Flicks With Nicki – Why Cobra Kai?Nicki Salcedo. Photo by Dean Hesse.
Ralph Macchio and I share a birthday. It might not mean much now, but it meant a lot to me when I was 10 years old and had a huge crush on him. Funny how a lifetime later, I stumbled upon a note with my daughter’s celebrity crushes and Ralph Macchio was number one on her list.
“Mom, he was Johnny in the ‘Outsiders,’” she explained.
“Yes. I know him. He was also in ‘The Karate Kid’ and ‘My Cousin Vinny’ and is my birthday twin. I have dibs on him. He’s not even your age.”
In the original “The Karate Kid,” Daniel LaRusso (Macchio) is a New Jersey kid who moves to Southern California. With his dark hair and Italian name, Daniel is an easy target for bully Johnny Lawrence (William Zabka). Daniel finds a mentor in Mr. Miyagi (Noriyuki “Pat” Morita) who teaches him about life and finding his inner strength through karate. The bad guys are a bunch of rich kids from a twisted karate dojo called Cobra Kai. The movie shows us that a misfit can prevail and that cultures can collide and intertwine without clashing. “The Karate Kid” is an immigrant story. Daniel and Mr. Miyagi represent parts of me. I’d never seen a movie with a blond-haired, blue-eyed villain. Plus, it had karate fights and romance. That was good enough for me in 1984.
I was curious to watch “The Karate Kid” reboot “Cobra Kai.” I wondered what would happen between old rivals Daniel and Johnny.
“Cobra Kai” starts with Johnny’s sad present-day life. He drinks too much, is quick to anger, and is trapped in his 1980’s glory days. Things start to improve when he reluctantly agrees to help the new kid in town Miguel (Xolo Maridueña). A direct nod to the original Daniel, Miguel is tormented by the school’s biggest bully and falls for the bully’s girlfriend Samantha (Mary Mouser). She isn’t just any girl. Her dad is Daniel LaRusso, a well-meaning but insipid car salesman. Before we get too far into the Romeo and Juliet part of this story, we meet a third kid. Robby (Tanner Buchanan) is a petty criminal who gets a job at the LaRusso car dealership to spite his absentee father, Johnny Lawrence.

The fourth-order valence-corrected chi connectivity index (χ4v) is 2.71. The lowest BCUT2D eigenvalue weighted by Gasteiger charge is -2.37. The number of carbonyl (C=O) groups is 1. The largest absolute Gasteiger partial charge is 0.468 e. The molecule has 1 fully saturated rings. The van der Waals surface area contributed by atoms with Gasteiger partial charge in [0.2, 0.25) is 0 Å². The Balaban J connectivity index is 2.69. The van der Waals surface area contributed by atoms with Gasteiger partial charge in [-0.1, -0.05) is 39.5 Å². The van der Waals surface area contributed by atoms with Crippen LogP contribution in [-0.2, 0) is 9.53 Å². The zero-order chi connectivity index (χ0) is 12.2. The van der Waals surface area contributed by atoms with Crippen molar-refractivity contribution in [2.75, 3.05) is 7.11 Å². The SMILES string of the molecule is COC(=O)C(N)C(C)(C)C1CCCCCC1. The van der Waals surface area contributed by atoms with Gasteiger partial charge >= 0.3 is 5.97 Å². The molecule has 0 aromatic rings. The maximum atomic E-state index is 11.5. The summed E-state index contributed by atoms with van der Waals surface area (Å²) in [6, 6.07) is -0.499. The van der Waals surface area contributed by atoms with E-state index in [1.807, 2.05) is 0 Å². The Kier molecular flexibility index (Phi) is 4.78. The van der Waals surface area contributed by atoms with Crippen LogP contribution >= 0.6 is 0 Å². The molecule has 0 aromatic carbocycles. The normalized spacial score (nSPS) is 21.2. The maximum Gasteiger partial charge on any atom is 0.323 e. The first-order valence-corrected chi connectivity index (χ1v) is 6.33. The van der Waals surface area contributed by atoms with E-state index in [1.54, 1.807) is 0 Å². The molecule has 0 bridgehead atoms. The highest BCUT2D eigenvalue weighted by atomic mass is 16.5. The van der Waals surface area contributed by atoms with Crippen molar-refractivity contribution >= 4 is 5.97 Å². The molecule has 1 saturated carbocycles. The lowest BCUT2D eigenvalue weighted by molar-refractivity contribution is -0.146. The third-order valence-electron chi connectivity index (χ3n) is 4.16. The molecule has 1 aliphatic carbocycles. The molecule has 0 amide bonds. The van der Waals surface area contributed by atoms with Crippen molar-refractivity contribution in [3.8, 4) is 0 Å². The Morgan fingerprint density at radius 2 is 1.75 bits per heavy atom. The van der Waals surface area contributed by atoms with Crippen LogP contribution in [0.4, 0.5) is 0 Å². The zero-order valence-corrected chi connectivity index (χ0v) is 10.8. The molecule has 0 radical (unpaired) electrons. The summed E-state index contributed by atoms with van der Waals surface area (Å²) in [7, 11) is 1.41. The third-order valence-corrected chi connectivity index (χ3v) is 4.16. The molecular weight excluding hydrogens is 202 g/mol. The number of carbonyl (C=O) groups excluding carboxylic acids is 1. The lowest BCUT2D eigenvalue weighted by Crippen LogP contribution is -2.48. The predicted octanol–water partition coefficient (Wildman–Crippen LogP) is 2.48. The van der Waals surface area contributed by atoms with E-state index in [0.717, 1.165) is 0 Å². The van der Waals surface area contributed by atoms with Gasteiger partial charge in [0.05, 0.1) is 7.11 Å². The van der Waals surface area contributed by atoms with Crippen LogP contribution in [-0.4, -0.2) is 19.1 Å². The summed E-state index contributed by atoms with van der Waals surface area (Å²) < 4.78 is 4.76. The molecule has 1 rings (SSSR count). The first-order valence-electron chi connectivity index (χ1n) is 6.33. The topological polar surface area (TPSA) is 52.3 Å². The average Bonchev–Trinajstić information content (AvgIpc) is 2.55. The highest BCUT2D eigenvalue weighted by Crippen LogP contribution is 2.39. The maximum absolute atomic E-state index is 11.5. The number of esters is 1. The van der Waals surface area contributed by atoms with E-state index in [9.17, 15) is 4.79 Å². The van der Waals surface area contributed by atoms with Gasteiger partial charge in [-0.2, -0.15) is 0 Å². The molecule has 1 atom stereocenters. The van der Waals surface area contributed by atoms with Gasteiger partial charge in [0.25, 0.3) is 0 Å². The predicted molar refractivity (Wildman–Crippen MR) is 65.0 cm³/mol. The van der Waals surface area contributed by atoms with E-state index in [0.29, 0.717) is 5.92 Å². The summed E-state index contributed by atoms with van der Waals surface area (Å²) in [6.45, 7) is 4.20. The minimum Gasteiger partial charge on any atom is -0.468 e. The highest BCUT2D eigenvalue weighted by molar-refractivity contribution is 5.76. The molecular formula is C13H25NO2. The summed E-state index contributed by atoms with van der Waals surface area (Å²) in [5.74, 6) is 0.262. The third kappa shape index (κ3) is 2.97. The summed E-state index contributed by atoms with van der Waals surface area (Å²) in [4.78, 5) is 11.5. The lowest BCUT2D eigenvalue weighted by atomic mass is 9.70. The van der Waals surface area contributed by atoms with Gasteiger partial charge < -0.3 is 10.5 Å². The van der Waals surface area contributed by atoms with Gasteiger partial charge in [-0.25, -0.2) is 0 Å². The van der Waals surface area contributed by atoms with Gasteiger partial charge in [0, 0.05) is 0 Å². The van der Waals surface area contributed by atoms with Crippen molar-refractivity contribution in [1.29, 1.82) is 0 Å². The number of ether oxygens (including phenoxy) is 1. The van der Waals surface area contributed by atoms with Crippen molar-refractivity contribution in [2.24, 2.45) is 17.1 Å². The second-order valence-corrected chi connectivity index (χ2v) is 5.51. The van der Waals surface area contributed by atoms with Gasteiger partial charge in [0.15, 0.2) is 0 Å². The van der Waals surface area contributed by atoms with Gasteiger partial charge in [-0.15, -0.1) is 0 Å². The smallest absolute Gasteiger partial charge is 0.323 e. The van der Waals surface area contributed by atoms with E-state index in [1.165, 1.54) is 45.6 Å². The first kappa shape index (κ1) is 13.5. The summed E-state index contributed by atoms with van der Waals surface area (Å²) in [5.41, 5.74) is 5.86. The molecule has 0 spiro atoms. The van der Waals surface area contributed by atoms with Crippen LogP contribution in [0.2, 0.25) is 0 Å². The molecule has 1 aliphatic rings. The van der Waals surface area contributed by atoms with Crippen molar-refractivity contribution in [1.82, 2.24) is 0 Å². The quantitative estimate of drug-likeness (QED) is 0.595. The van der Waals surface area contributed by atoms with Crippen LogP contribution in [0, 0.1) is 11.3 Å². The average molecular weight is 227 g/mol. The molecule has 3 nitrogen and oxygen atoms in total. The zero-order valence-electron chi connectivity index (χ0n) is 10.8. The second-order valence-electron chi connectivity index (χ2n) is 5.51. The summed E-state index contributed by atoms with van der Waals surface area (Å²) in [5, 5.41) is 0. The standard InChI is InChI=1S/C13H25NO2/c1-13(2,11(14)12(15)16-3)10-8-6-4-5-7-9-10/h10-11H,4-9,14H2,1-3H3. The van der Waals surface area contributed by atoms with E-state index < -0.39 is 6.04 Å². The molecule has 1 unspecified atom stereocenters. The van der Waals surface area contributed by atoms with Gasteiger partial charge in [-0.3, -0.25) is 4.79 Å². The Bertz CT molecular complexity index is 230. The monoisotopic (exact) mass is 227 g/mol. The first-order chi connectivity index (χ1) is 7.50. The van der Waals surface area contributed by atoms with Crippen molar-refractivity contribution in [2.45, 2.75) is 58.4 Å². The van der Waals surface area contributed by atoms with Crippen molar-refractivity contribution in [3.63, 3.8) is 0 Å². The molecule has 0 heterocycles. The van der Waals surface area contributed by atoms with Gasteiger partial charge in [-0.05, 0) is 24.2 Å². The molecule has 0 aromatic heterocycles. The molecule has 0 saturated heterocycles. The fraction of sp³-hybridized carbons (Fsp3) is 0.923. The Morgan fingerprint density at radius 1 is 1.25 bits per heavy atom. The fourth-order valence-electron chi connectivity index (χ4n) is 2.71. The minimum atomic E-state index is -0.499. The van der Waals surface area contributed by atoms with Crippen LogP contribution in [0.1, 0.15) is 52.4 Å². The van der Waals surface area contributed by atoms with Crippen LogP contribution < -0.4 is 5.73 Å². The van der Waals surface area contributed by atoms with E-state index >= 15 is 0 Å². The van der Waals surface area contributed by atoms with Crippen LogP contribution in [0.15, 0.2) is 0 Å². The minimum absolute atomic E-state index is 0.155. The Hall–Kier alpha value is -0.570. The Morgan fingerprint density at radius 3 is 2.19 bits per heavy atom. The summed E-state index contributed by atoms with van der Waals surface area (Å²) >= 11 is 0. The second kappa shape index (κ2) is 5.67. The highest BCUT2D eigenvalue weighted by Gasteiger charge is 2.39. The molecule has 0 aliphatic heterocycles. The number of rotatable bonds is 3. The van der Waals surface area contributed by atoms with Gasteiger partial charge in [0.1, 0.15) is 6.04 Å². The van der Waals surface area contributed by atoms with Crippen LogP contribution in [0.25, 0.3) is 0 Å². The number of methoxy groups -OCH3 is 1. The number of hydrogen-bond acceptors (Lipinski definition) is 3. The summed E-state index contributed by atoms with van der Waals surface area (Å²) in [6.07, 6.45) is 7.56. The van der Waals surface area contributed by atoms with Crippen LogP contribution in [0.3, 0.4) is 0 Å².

Over the course of the first three seasons we see the bullied kids become bullies who strike first, strike hard, and show no mercy. Nice kids must navigate lies and truth. Bad kids have to reconcile their choices. We meet Eli/Hawk (Jacob Bertrand), Aisha (Nichole Brown), and Demetri (Gianni Decenzo). There’s ultra-bad girl Tory (Peyton List) and the sweet goodness of Moon (Hannah Kepple).
The teens fight, and the adults struggle with their past. We see the original story through the eyes of Johnny. We want Daniel to be the nice guy Mr. Miyagi trained. But he is flawed. Neither can let go of a 30-year-old grudge.
I understand grudges. This summer, I got a friend request from the person who stole my ruler in the third grade. I spent a few minutes looking through her profile and deemed that she was no longer a horrible monster. Though I still have my doubts, I accepted the friend request. I understand those feelings between Daniel and Johnny. They both need a swift front kick to the gut. Fortunately, each episode involves at least one fight scene where I choose no side and scream “no mercy” at the TV screen.
The setup is contrived, but that’s part of the fun. This is action comedy. The weak parts of the show are the over-the-top characters. Yes, they bring in the evil sensei John Kreese (Martin Kove). We simultaneously hate Tory, but secretly love the actress Peyton List. The storylines almost always revolve around simple misunderstandings between the characters that could be cleared up with a quick conversation. The one Black character on the show is Aisha. They grossly mishandle her storyline. Then I realize that all the characters are being grossly mishandled. I want to throat punch the writers.